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The scandal at the 92-year-old firm revived concerns about lax corporate governance at Japanese companies generally and sparked speculation that organised crime syndicates were involved in the cover-up.Woodford, who had described his experience after blowing the whistle at Olympus as resembling a John Grisham thriller novel, said he was discussing a book deal of his own.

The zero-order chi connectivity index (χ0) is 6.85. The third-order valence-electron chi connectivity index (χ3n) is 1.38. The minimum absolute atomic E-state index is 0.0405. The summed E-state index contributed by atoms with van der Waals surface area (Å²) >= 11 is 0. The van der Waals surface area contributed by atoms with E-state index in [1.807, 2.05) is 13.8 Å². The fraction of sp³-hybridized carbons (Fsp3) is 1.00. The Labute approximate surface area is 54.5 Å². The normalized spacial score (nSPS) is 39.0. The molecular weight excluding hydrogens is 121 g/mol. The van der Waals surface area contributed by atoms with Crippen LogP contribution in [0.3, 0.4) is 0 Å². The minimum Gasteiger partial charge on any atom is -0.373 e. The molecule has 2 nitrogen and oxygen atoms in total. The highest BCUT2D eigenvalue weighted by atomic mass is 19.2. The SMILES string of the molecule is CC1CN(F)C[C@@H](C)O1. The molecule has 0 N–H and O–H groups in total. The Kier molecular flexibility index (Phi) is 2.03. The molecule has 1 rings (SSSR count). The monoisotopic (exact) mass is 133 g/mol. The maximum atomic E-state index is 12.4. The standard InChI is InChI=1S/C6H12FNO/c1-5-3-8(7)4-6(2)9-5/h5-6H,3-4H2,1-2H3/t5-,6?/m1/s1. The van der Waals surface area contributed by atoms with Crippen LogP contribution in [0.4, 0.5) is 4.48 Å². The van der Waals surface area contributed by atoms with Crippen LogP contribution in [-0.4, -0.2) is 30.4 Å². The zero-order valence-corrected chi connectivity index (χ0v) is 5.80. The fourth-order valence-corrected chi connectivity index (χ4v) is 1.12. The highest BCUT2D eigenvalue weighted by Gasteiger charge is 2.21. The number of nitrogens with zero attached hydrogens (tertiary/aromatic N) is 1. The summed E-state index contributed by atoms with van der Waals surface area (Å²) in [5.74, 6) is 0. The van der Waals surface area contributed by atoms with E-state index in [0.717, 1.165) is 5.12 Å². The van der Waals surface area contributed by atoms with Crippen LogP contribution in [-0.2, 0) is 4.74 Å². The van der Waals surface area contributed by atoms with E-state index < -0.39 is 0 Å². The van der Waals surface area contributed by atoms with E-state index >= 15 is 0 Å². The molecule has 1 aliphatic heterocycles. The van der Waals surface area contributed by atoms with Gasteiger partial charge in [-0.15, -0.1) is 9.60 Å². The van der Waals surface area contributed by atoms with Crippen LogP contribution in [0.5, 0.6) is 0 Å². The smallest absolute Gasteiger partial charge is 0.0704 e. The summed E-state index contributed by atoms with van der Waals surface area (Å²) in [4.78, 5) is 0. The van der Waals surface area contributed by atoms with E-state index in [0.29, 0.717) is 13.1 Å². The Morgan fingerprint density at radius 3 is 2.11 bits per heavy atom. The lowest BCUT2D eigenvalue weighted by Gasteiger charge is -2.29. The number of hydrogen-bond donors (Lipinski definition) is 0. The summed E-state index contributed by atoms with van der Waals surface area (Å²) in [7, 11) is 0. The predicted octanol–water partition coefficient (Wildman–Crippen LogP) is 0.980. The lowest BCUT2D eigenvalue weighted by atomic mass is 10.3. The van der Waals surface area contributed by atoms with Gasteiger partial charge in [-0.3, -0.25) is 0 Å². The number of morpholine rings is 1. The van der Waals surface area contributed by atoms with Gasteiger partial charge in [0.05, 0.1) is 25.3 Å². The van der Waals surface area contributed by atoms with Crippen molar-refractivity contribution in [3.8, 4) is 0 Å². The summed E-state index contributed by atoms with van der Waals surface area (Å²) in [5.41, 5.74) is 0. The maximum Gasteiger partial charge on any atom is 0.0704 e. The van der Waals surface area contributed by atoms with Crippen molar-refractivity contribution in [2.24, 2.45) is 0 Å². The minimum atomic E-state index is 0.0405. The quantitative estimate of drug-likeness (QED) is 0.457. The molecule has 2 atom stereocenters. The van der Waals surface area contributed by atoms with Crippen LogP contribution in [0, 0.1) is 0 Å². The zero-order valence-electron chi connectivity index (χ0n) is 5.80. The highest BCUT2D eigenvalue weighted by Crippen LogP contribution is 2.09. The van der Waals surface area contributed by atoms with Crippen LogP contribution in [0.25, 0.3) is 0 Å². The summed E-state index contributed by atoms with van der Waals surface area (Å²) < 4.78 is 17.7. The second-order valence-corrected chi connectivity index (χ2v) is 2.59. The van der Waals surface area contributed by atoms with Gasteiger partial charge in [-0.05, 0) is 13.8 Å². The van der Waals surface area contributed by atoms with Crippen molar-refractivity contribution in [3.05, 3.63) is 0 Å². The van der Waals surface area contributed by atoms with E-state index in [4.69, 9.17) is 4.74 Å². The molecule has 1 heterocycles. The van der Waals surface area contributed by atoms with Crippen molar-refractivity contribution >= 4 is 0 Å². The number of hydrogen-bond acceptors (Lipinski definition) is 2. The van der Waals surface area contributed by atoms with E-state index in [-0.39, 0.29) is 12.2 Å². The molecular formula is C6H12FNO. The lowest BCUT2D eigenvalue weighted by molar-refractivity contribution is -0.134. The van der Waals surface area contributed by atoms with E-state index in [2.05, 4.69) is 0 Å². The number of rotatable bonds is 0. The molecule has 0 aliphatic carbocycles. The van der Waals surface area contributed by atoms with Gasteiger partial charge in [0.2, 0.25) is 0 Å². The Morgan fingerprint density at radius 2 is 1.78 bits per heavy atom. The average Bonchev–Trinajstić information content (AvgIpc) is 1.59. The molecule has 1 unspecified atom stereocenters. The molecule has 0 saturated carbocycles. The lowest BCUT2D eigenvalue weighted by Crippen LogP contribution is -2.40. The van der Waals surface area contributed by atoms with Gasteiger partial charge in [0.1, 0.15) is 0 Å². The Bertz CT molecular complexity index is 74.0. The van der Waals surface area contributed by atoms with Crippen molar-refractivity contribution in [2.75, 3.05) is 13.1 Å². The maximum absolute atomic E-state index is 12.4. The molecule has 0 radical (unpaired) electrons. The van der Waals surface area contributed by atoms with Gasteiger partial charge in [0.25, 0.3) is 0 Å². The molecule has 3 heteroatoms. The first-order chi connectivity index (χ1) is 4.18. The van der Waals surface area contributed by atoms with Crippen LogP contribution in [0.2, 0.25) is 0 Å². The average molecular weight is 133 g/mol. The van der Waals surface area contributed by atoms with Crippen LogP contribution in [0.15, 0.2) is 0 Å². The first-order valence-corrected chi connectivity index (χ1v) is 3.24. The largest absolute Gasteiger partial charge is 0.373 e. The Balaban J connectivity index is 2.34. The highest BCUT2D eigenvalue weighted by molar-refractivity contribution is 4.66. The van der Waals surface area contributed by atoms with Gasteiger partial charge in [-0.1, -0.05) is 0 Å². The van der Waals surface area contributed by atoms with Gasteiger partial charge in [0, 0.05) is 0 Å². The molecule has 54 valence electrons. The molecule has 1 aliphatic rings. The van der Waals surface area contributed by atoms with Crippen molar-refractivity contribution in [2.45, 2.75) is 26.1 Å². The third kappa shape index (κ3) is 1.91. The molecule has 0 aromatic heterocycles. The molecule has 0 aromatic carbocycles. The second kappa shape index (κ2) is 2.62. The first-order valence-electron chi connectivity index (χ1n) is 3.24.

The decision by Woodford, who was fired in October after just two weeks as chief executive, leaves foreign shareholders who want a new slate of directors, including U.S. fund manager Southeastern Asset Management, without a champion to lead any proxy battle when the company convenes an extraordinary shareholders meeting as early as March.